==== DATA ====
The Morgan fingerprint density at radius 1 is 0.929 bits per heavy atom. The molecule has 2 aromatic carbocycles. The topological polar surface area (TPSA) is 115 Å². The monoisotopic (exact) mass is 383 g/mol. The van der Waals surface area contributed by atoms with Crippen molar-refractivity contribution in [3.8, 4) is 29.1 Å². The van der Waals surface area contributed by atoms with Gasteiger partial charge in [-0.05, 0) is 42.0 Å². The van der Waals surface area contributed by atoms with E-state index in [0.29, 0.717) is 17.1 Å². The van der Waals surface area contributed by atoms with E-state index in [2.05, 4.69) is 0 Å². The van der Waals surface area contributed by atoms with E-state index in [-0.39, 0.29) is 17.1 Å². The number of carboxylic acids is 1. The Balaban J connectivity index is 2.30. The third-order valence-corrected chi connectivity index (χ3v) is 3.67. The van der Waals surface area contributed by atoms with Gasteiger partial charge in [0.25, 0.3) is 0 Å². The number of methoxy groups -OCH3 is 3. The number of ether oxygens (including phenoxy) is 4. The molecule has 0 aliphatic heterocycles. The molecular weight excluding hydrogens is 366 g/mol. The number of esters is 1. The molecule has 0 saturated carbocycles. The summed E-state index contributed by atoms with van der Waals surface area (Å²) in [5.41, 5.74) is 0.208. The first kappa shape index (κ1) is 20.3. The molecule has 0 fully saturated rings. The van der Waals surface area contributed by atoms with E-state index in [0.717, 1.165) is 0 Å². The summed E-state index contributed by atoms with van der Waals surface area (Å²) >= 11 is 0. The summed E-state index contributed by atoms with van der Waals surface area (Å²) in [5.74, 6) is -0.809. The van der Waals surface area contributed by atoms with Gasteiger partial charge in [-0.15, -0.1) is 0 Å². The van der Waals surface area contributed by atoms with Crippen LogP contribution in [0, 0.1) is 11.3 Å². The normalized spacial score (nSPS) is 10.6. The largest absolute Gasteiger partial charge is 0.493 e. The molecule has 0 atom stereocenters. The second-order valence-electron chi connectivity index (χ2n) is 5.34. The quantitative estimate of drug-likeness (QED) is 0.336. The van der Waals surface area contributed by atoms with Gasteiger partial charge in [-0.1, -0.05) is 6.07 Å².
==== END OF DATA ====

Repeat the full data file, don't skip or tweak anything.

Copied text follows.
The Morgan fingerprint density at radius 1 is 0.929 bits per heavy atom. The molecule has 2 aromatic carbocycles. The topological polar surface area (TPSA) is 115 Å². The monoisotopic (exact) mass is 383 g/mol. The van der Waals surface area contributed by atoms with Crippen molar-refractivity contribution in [3.8, 4) is 29.1 Å². The van der Waals surface area contributed by atoms with Gasteiger partial charge in [-0.05, 0) is 42.0 Å². The van der Waals surface area contributed by atoms with E-state index in [0.29, 0.717) is 17.1 Å². The van der Waals surface area contributed by atoms with E-state index in [2.05, 4.69) is 0 Å². The van der Waals surface area contributed by atoms with E-state index in [-0.39, 0.29) is 17.1 Å². The number of carboxylic acids is 1. The Balaban J connectivity index is 2.30. The third-order valence-corrected chi connectivity index (χ3v) is 3.67. The van der Waals surface area contributed by atoms with Gasteiger partial charge in [0.25, 0.3) is 0 Å². The number of methoxy groups -OCH3 is 3. The number of ether oxygens (including phenoxy) is 4. The molecule has 0 aliphatic heterocycles. The molecular weight excluding hydrogens is 366 g/mol. The number of esters is 1. The molecule has 0 saturated carbocycles. The summed E-state index contributed by atoms with van der Waals surface area (Å²) in [5.41, 5.74) is 0.208. The first kappa shape index (κ1) is 20.3. The molecule has 0 fully saturated rings. The van der Waals surface area contributed by atoms with E-state index in [0.717, 1.165) is 0 Å². The summed E-state index contributed by atoms with van der Waals surface area (Å²) >= 11 is 0. The summed E-state index contributed by atoms with van der Waals surface area (Å²) in [5.74, 6) is -0.809. The van der Waals surface area contributed by atoms with Gasteiger partial charge in [-0.15, -0.1) is 0 Å². The van der Waals surface area contributed by atoms with Crippen LogP contribution in [0, 0.1) is 11.3 Å². The normalized spacial score (nSPS) is 10.6. The largest absolute Gasteiger partial charge is 0.493 e. The molecule has 0 atom stereocenters. The second-order valence-electron chi connectivity index (χ2n) is 5.34. The quantitative estimate of drug-likeness (QED) is 0.336. The van der Waals surface area contributed by atoms with Gasteiger partial charge in [-0.1, -0.05) is 6.07 Å².